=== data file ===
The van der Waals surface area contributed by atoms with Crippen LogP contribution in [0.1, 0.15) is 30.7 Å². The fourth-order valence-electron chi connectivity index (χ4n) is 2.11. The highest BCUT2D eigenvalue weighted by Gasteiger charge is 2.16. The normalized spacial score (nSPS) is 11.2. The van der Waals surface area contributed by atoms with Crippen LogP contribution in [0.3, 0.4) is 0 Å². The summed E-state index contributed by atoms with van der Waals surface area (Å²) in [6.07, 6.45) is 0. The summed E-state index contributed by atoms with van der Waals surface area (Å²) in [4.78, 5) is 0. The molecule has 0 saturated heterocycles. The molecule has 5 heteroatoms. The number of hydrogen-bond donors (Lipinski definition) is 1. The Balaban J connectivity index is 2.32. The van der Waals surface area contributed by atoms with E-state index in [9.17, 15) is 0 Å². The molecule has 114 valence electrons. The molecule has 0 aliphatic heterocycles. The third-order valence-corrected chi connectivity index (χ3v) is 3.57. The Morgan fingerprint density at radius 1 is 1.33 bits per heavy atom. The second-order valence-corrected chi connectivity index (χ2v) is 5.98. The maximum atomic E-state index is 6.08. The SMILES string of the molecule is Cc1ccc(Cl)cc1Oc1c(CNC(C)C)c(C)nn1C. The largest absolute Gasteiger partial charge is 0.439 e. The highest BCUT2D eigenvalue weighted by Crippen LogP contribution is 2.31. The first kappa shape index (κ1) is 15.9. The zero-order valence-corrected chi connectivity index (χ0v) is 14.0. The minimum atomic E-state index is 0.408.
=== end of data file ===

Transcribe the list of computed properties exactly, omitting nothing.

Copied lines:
The van der Waals surface area contributed by atoms with Crippen LogP contribution in [0.1, 0.15) is 30.7 Å². The fourth-order valence-electron chi connectivity index (χ4n) is 2.11. The highest BCUT2D eigenvalue weighted by Gasteiger charge is 2.16. The normalized spacial score (nSPS) is 11.2. The van der Waals surface area contributed by atoms with Crippen LogP contribution in [0.3, 0.4) is 0 Å². The summed E-state index contributed by atoms with van der Waals surface area (Å²) in [6.07, 6.45) is 0. The summed E-state index contributed by atoms with van der Waals surface area (Å²) in [4.78, 5) is 0. The molecule has 0 saturated heterocycles. The molecule has 5 heteroatoms. The number of hydrogen-bond donors (Lipinski definition) is 1. The Balaban J connectivity index is 2.32. The van der Waals surface area contributed by atoms with E-state index in [9.17, 15) is 0 Å². The molecule has 114 valence electrons. The molecule has 0 aliphatic heterocycles. The third-order valence-corrected chi connectivity index (χ3v) is 3.57. The Morgan fingerprint density at radius 1 is 1.33 bits per heavy atom. The second-order valence-corrected chi connectivity index (χ2v) is 5.98. The maximum atomic E-state index is 6.08. The SMILES string of the molecule is Cc1ccc(Cl)cc1Oc1c(CNC(C)C)c(C)nn1C. The largest absolute Gasteiger partial charge is 0.439 e. The highest BCUT2D eigenvalue weighted by Crippen LogP contribution is 2.31. The first kappa shape index (κ1) is 15.9. The zero-order valence-corrected chi connectivity index (χ0v) is 14.0. The minimum atomic E-state index is 0.408.